In a previous post, I riffed off an article in the LA Times saying discussing reduced parking requirements. Since then, I’ve changed my mind. I said that reducing the availability of parking coupled with increasing development density would lead to more biking and walking trips. But that isn’t true any more.
Since writing that post back in 2012, self-driving cars have become a reality. Nobody can deny that self-driving cars will be common very soon, because you can go buy a Tesla now that can pretty much already drive itself. Even better autonomous tech is being tested by Waymo (
Google’s Alphabet’s self-driving car subsidiary) on the road, and for a little while it seemed even DIY kits would become available (although it seems the NHTSA has put the kibosh on that, but the project isn’t dead yet). Most new cars have some sort of self-driving technology integrated into them, from blind spot and cross traffic detection to “smart” cruise control that even works in stop and go conditions.
Why is this important, and why does this change my mind about the impact of dense development and reduced parking inventory on walk and bike trips? Unlike regular cars, self-driving cars will not need to be parked! I have yet to see any of my colleagues in transportation give this fact a thorough analysis, but at the very least, being able to get out of your car at your destination and then send that car away will eliminate the need to park at your destination. In the most likely scenario, the vehicle will drive off a few minutes away to some other place where parking is cheap and plentiful. If there is no parking inventory at all, the autonomous car can just circle the block like some crazed helicopter parent.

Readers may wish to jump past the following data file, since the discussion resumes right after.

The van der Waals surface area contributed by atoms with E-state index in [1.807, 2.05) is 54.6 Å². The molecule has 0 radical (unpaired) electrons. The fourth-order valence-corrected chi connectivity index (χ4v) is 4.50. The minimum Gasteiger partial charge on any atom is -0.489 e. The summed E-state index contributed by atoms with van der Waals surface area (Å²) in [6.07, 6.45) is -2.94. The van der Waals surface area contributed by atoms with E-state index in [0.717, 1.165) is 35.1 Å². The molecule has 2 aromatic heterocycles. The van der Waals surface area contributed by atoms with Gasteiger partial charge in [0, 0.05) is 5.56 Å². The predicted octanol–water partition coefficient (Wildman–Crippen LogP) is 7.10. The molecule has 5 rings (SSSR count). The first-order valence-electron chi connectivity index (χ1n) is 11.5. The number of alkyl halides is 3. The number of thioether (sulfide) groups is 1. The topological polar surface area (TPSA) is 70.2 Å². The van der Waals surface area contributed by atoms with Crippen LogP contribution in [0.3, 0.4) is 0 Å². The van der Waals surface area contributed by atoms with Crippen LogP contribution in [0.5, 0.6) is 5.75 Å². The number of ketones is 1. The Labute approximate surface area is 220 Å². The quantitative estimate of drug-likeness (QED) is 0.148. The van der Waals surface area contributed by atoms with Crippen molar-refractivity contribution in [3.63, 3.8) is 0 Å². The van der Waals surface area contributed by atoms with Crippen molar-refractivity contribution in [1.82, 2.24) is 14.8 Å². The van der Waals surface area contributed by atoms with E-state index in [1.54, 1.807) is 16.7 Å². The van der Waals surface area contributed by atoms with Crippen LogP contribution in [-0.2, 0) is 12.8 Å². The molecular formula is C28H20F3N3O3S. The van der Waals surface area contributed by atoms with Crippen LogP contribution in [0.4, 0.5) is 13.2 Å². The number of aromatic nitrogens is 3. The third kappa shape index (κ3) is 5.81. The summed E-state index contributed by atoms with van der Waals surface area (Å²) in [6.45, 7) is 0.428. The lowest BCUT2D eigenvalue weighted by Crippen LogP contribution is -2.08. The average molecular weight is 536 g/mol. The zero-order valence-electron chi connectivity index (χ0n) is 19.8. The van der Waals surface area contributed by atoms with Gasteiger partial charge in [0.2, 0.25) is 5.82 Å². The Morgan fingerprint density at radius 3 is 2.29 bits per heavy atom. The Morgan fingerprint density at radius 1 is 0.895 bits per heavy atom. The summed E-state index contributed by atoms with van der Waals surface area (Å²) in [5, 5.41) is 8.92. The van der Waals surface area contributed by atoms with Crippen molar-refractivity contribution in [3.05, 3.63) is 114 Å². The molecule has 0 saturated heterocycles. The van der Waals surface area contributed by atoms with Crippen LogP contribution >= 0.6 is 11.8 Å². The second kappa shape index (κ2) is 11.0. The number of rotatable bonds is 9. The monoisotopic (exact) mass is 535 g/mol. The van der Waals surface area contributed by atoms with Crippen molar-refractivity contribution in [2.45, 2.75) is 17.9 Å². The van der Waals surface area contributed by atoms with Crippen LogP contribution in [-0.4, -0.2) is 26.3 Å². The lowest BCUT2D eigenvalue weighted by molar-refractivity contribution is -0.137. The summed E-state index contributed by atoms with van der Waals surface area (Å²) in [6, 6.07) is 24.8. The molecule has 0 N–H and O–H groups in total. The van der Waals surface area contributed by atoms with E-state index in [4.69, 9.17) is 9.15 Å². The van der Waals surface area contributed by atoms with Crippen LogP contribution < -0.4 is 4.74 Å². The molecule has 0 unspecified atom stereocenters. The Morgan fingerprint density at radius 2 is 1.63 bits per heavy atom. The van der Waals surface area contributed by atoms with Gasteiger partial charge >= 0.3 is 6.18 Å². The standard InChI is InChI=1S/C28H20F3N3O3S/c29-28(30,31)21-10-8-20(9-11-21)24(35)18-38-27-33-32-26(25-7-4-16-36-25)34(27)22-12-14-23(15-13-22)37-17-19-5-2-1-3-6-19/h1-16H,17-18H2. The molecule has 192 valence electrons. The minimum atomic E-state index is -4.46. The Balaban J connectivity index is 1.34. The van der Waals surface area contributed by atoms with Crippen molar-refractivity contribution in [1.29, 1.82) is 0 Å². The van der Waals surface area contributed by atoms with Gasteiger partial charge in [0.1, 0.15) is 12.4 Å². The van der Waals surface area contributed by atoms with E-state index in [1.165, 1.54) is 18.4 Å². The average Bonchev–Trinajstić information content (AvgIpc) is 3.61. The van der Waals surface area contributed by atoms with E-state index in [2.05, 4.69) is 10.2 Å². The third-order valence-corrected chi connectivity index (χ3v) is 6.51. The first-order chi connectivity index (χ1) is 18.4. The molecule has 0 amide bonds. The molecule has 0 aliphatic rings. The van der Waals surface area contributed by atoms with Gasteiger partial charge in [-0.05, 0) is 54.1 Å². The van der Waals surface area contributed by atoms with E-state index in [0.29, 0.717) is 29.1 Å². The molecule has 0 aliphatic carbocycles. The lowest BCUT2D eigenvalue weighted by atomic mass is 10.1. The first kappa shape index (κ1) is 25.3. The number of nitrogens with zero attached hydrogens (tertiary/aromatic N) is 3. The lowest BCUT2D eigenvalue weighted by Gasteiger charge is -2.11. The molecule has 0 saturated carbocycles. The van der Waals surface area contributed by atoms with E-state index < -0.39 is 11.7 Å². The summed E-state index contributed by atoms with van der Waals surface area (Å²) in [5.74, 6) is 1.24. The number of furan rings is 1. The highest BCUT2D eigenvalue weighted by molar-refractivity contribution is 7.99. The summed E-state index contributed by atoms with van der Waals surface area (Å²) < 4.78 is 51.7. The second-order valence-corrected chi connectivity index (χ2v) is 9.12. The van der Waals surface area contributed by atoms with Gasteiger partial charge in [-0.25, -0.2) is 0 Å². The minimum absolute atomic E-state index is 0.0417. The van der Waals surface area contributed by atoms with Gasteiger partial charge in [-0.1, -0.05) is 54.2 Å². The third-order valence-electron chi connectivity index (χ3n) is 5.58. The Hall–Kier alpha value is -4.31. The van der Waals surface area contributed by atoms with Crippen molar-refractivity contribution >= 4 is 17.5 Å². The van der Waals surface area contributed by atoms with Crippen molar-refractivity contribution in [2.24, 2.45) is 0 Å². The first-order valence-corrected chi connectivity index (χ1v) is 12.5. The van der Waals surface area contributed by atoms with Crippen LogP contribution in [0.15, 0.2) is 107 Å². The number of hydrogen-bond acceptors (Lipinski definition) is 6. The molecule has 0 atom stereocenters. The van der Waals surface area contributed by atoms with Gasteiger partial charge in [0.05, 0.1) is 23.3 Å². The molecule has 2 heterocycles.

So the folks who think parking inventory is a way to influence mode choice will soon find their favorite hammer is no longer able to hit that particular nail. On the flip side, circling, empty autonomous vehicles will definitely add significantly to congestion problems. This won’t bother travelers much, because, as I said, self-driving cars, but it may bother planners, traffic engineers, and the auto club lobbyists. I used to think that those empty vehicles could be used by their owners to make money on the side using one of the ride-hailing services, but apparently that won’t happen because the car companies will own the software licenses to the autonomous vehicles and won’t allow independent revenue use (for example, Tesla expressly forbids this even now, unless the owner does so within the “Tesla Network”.